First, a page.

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Natural Numbers
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Natural Induction


We want to show something holds for every natural number.1


The most important property of the set of natural numbers is that it is the unique smallest successor set. In other words, if $S$ is a successor set contained in $\omega $ (see Natural Numbers), then $S = \omega $. This is useful for proving that a particular property holds for the set of natural numbers.

To do so we follow standard routine. First, we define the set $S$ to be the set of natural numbers for which the property holds. This step uses the principle of selection (see Set Selection) and ensures that $S \subset \omega $. Next we show that this set $S$ is indeed a successor set. The first part of this step is to show that $0 \in S$. The second part is to show that $n \in S \implies \ssuc{n} \in S$. These two together mean that $S$ is a successor set, and since $S \subset \omega $ by definition, that $S = \omega $. In other words, the set of natural numbers for which the property holds is the entire set of natural numbers. We call this the principle of mathematical induction.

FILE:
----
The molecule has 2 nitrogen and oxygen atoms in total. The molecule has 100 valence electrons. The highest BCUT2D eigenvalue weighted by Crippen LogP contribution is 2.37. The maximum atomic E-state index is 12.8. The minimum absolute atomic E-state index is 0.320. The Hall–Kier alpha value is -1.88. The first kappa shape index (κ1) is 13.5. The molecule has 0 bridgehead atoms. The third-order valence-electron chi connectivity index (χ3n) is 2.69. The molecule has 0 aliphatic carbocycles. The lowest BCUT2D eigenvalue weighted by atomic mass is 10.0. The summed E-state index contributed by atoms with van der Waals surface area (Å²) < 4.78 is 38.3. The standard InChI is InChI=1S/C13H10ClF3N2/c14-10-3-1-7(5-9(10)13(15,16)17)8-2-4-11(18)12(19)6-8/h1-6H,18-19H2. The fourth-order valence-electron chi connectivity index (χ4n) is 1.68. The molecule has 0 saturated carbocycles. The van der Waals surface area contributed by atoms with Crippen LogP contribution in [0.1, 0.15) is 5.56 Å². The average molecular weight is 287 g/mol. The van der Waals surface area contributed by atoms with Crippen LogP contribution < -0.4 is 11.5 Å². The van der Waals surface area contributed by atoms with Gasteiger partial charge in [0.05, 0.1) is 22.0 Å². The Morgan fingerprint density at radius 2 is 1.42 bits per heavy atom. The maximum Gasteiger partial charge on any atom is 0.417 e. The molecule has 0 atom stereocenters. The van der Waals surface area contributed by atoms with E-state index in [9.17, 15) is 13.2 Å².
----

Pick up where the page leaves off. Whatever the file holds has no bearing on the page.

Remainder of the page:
1. Future editions will modify this superficial why. ↩︎
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